Understand the risks related to the IT environment. Are adequate safeguards in place related to employee training and access? Do processes align with best practices, or at a minimum, do they comply with industry standards? Is there existence of custom developed business applications or business solutions that are no longer supported by the vendor? Elevated risks could impact your purchasing decision.
  3. Costs
    Determine the IT costs, both recurring and non-recurring, over the next five years of a potential hold period. For instance, if the target employs 100 people who each work at an old computer running outdated software, replacing the hardware and software will bear a substantial cost.

Three assessment areas

We recommend reviewing three core elements during the IT due diligence process: business applications, traditional IT components, and IT governance processes.

  1. Business applications
    Business applications help “run” the business and include ERP solutions and business intelligence. Both must be current and fully supported by their software vendor. Beware of companies whose business applications are common (i.e. Excel); despite their ubiquity, they may not provide sufficient visibility into the company’s performance.

    Determine whether the applications include the requisite licenses and contracts. Pirated software (copied applications that are in violation of copyright laws) is illegal and non-compliant with licensing requirements. As, such, it presents a significant legal risk to you as well as a steep replacement cost.

    Additionally, if there is a goal to assimilate the new target company to an existing portfolio then special consideration will need to be placed in evaluating how redundant applications will be handled. Maintenance of multiple ERP solutions typically increases cost of support staff while reducing efficient reporting capabilities.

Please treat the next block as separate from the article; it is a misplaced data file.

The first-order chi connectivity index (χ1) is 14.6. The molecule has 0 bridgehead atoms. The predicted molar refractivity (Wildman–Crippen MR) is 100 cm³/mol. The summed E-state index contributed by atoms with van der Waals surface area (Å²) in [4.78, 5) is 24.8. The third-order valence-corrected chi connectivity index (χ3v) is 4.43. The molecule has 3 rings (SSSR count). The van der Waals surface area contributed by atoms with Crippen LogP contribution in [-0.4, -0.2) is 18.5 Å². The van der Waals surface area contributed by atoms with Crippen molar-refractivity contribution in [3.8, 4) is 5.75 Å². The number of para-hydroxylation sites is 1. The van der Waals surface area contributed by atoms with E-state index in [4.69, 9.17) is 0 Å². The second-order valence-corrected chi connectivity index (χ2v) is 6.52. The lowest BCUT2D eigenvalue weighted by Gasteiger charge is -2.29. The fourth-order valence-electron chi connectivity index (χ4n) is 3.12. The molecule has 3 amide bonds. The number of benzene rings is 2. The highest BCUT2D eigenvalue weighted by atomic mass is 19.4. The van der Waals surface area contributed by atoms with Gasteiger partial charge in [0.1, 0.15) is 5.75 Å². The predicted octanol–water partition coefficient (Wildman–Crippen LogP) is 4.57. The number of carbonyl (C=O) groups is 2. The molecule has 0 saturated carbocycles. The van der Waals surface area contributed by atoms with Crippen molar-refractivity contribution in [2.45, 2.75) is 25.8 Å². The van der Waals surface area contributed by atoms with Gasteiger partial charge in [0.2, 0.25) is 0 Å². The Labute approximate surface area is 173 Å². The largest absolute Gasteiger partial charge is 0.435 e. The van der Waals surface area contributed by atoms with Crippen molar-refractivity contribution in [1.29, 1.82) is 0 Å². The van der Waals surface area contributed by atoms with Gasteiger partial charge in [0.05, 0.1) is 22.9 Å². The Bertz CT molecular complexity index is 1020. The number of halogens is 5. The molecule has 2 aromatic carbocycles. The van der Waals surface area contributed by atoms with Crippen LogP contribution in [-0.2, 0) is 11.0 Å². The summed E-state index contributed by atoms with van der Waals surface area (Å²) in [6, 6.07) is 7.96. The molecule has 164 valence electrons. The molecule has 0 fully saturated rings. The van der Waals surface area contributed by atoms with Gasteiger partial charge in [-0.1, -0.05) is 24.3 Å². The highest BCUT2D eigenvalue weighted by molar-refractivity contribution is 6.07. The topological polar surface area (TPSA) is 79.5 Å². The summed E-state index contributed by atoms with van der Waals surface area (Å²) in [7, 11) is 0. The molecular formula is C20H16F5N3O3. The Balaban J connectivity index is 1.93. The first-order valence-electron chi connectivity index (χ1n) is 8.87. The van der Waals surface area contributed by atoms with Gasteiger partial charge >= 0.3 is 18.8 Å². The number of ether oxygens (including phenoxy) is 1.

2. Traditional IT components
    Traditional IT applies to a company’s IT infrastructure and includes networks, servers, security, communication software, and staffing. Assess these components to determine if the performance, size, and capabilities are appropriate for the target’s business and its requirements.

    Note whether there are elements that need a refresh or capital investment. For those items that require software maintenance patches, analyze their refresh schedule to make sure it’s dependable and that all updates are current.

    Review documentation and logging of all hardware, too, including servers, switches/routers, and security devices. Finally, examine the basic IT hardware, especially computers; while a laptop may function for a decade or more, we recommend a refresh cycle of three to five years. Anything older and you should consider its replacement cost in your final valuation.
  3. IT governance processes
    IT governance concerns how the target makes and administers IT decisions. For some, this may include a forward-looking strategy for IT, with a project oversight office that’s in close contact with IT to approve IT funding. Additionally, IT governance controls how the target supports its end users. Some organizations maintain a help desk that manages hardware and software issues of the company’s employees. Review what, if anything, the target has in place, and consider what you may need to contribute to the post-integration entity.